My Triumph is about 500 pounds’ worth of steel and gasoline.  It’s a machine that takes me across time and space, it heightens my senses and sharpens my consciousness.  It’s evolved to suit my riding style and personality -to know the bike is to know the rider.  I’ve modified the bike to my taste: painted it in colours from a bygone era, changed the exhaust (loud pipes save lives), intake and fuelling systems, fitted tires that can handle our limestone gravel roads, and made a bunch of deeply esoteric improvements. 

This machine is a buddy, we’ve been down many roads together.  I look after it, and it looks after me.  

Each ride is preceded by meditation and a series of little rituals, they’re all automatic now.  I decide on whether or not to ride based on weather, time of day and where I’m headed.  Then I suit up in my armoured boots, trousers, jacket, helmet and gloves, carefully fastening each button and strap and zipper. 

I keep a photo of my Nonna Maria next to my insurance, in the jacket pocket over my heart. Before I leave, I tell my wife that I love her.  There’s no unfinished business, all my messages have been delivered and I’m ready to go.  I approach my bike.  There’s a little bell strapped to my brake lever, my friend Darrell gave it to me -it’s meant to scare off the “road gremlins” that would ruin a rider’s day.  I understand why I’m gearing up, and the risks that I’m choosing to take.  Every time I prepare to ride my motorcycle, I think about Death.  Then I start the engine and choose to live my Life.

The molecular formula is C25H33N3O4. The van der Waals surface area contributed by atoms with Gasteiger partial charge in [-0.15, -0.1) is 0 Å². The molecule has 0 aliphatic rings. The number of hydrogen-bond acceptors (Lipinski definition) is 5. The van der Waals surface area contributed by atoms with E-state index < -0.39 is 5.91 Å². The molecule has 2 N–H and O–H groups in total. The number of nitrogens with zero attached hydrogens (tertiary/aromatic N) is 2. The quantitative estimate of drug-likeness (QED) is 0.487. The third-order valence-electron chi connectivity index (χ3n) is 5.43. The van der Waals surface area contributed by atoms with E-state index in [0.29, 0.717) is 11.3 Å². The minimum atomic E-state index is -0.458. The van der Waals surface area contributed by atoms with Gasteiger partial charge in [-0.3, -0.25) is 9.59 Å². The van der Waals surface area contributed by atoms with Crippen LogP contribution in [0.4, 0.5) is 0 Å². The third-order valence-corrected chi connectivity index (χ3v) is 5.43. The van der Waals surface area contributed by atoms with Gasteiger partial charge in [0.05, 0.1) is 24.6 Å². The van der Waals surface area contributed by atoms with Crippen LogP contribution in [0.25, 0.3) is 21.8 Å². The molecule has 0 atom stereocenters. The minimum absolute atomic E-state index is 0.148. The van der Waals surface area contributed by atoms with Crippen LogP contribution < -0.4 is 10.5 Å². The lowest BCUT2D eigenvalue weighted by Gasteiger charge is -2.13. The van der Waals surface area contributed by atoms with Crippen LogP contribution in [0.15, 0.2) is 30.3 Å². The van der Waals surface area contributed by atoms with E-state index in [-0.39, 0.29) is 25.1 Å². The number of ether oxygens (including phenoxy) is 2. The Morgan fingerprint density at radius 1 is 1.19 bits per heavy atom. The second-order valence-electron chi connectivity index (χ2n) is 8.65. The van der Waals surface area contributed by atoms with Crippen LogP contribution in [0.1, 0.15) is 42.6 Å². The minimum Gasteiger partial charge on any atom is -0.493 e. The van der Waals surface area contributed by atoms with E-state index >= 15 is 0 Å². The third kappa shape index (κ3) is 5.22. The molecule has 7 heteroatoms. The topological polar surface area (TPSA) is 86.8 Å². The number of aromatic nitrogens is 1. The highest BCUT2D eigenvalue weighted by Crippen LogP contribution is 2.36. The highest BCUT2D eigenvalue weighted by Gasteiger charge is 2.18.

It’s alive now, the 865cc twin cylinder engine happily burbling and barking as I feed it throttle.  First gear selected, and I’m off and moving. Soon I’m on the open road and I’ve entered a trance, a flow state where there’s no before or after. I’m concentrating on the road 12 seconds ahead, aware of what’s around me, but not specifically. I know that a deer could jump out of the brush on the 12th Concession, or that there could be a patch of loose gravel mid corner, so I trust my awareness and have faith in my muscle memory.  I’m one with the machine now, just a consciousness hurtling through time and space on a burbling, pulsing wave of torque and sound.  

That sound carries me to Markdale, where the crack of combustion echoes off of the old brick buildings on Main St. -it’s like they’re talking back to me.  In Kimberley, there’s a delicious <<Ba Baba Bap Bap>> on the overrun heading down hill on Rd.30.  In Hepworth, stopped in front of the old Spencer House, the exhaust pings and dings as it cools at rest.  Senses are heightened when I ride.  I feel the changes in humidity on my skin, the warmth of the sun on my jacket.  Colours are brighter, I smell the grass, the apple blossoms, the manure.  

When I reach my destination and I’m enjoying my coffee or burger or butter tart, I’m calm, present, a little bit better.  My psychological paperwork has been sorted inside my helmet, and it’s time to head back, a few more miles down the road on my bike.

Words and photos by Rob Iantorno